Why Congress Can’t Stop the CIA From Working With Forces That Commit Abuses
The Leahy Law prohibits the U.S. military from providing training and equipment to foreign security forces that commit human rights abuses, but it does not apply to U.S. intelligence agencies.
ProPublica is a nonprofit newsroom that investigates abuses of power. Sign up to receive our biggest stories as soon as they’re published.
For more than two decades, the U.S. military has been barred from providing training and equipment to foreign security forces that commit “gross violations of internationally recognized human rights.”
The law, named for its author, Vermont Sen. Patrick Leahy, applies to military assistance for foreign units funded through the Defense or State departments. Lawmakers including Leahy, a Democrat, acknowledged that it does not cover commando outfits like Afghanistan’s Zero Units.
In an email, Leahy said he believes that the law’s human rights requirements need to be expanded to “cover certain counter-terrorism operations involving U.S. special forces and foreign partners.
“U.S. support for foreign security forces, whether through the Department of Defense, Department of State, CIA or other agencies,” Leahy wrote, “must be subject to effective congressional oversight so when mistakes are made or crimes committed, those responsible are held accountable.”
Leahy called on the Biden administration to apply the law “as a matter of policy” to all overseas military forces that work with any U.S. government agencies.
Tim Rieser, an aide to Leahy, acknowledged that the Leahy Law “is not all-encompassing, as much as we wish it were.” The Leahy Law, he said, applies only to congressional appropriations that fund the State and Defense departments.
“Sen. Leahy’s position has always been that the policy should be consistent, that we should not support units of foreign security forces that commit gross violations of human rights regardless of the source of the funds, but that is not what the law says.”
A source familiar with the Zero Unit program said the CIA’s officers in the field, and special forces soldiers working under their direction, are required to follow the same rules of combat as American service members. The agency does not fall under the Leahy Law.
U.S. military operations fall under the jurisdiction of the Senate and House Armed Services committees. Congressional oversight of the CIA and other intelligence agencies is handled by separate committees in the House and Senate that hold most of their meetings and hearings in secret. By law, the agencies are required to keep Congress “fully and currently informed” of all covert operations. Intelligence committee staffers have the authority to ask the CIA for documents and testimony about classified missions like the support for the Zero Units under the broad national security law known as Title 50.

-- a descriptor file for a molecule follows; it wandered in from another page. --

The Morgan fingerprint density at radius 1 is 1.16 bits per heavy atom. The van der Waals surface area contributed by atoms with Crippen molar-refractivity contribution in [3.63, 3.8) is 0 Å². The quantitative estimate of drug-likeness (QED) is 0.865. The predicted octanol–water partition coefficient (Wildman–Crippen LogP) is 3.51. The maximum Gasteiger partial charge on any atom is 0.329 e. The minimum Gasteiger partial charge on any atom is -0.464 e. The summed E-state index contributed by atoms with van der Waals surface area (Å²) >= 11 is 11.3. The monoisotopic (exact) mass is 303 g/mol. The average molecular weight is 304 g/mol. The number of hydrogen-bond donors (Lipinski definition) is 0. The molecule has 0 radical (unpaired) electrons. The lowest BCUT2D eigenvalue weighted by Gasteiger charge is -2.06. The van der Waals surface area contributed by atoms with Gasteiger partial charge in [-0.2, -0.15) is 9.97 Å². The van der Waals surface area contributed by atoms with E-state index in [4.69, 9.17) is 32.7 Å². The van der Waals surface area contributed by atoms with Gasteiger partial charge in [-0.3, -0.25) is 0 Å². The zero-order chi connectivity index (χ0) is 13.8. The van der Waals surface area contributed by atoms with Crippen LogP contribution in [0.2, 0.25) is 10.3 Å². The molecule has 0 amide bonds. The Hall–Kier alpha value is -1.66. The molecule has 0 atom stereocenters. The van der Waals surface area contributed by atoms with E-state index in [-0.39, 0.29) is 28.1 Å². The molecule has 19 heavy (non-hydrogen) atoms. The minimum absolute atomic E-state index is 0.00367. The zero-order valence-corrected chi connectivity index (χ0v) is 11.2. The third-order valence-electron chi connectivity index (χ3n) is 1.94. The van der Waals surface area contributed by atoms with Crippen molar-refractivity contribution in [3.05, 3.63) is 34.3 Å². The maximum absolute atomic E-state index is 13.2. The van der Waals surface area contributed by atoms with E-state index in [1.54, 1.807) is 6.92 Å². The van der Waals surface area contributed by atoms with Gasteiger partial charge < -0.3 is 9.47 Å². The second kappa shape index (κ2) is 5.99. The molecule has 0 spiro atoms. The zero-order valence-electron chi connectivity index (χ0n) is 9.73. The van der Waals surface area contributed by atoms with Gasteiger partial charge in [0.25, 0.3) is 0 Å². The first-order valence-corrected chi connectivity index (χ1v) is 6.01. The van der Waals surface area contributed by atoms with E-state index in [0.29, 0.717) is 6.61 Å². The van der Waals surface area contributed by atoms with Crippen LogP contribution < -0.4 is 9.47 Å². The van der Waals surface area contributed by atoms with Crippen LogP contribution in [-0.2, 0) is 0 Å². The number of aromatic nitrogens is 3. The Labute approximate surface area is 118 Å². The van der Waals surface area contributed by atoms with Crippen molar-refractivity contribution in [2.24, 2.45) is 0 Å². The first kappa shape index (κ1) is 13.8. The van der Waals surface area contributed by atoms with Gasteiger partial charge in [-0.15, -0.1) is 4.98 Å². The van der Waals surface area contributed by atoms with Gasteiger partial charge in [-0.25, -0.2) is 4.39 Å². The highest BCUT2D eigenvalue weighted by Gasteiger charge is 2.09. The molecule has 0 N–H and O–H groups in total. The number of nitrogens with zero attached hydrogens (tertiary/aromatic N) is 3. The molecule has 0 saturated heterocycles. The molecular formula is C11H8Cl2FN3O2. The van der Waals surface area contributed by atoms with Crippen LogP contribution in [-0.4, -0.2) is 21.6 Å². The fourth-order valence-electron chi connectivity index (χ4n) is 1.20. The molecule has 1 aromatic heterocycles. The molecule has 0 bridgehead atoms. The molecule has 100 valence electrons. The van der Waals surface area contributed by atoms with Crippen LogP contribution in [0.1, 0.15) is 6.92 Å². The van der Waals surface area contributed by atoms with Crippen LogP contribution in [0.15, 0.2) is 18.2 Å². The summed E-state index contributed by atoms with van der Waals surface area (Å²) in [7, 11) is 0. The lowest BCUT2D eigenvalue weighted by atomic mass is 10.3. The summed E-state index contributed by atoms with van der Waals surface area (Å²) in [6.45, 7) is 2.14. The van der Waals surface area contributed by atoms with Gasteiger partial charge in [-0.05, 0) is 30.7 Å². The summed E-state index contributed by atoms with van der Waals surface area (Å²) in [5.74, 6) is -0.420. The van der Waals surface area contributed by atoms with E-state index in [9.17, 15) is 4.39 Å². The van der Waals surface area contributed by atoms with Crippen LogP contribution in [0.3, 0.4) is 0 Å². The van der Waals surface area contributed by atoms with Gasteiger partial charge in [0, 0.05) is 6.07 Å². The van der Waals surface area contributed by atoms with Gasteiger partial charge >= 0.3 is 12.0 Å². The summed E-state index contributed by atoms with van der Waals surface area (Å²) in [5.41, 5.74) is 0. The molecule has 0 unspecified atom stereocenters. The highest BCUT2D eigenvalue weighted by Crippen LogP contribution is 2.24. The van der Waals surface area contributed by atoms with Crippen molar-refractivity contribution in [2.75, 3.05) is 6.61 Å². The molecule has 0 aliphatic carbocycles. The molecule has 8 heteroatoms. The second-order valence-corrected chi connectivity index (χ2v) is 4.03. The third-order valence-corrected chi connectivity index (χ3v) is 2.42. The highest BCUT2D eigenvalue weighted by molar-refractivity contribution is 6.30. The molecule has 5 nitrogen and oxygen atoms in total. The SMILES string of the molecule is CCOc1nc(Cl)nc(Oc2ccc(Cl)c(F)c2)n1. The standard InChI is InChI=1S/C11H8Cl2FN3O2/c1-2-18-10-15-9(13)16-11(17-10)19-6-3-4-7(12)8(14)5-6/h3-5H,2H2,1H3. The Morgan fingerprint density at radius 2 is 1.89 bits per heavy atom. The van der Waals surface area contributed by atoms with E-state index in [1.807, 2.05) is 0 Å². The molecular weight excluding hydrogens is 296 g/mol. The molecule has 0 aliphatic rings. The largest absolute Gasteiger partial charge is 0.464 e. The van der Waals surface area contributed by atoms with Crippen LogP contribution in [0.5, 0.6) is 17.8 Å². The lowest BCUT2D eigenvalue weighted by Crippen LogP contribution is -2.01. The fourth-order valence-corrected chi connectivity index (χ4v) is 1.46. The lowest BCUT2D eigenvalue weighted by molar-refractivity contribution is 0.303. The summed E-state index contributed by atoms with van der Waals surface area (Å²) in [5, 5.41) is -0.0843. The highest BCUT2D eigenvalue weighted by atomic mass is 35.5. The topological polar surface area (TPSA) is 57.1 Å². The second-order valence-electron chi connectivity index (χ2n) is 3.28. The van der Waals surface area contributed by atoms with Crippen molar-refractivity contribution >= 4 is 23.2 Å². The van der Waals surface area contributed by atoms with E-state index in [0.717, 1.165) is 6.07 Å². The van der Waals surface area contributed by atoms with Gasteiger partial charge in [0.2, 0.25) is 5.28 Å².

Congressional officials said the two oversight committees are ill-equipped to monitor the complexities of paramilitary operations in foreign countries. The Pentagon and State Department have created entire bureaucracies to make sure foreign units meet the requirements of the Leahy Law. The intelligence oversight committees, with their relatively small staffs, are not set up to track what’s happening on the ground when U.S. military officers on loan to the CIA work with elite units in the hinterlands of Afghanistan, Somalia or Syria.
“The sense I get from former operators is they don’t give a shit,” said one congressional source. “Their attitude is, the world’s dangerous and you partner with bad people, that’s why we have Title 50.”
Congressional staffers said they believed the failure of Congress to extend the Leahy Law to intelligence agencies was no coincidence.
“I mean, it’s a huge and intentional gap,” one said. “It’s designed to not have oversight; it is meant to not be under the public view.”
In his email, Leahy said an amendment to the Leahy Law, which would expand the scope to certain counter-terrorism operations, is now in the works.
The lack of consequences for blatant human rights violations, he said, “foments anger and resentment toward the U.S., undermines our mission in these countries where we need the support of the local population, and weakens our credibility as a country that supports the rule of law and accountability.”
Stephen Engelberg contributed reporting.
.ProPublicaThis story was originally published by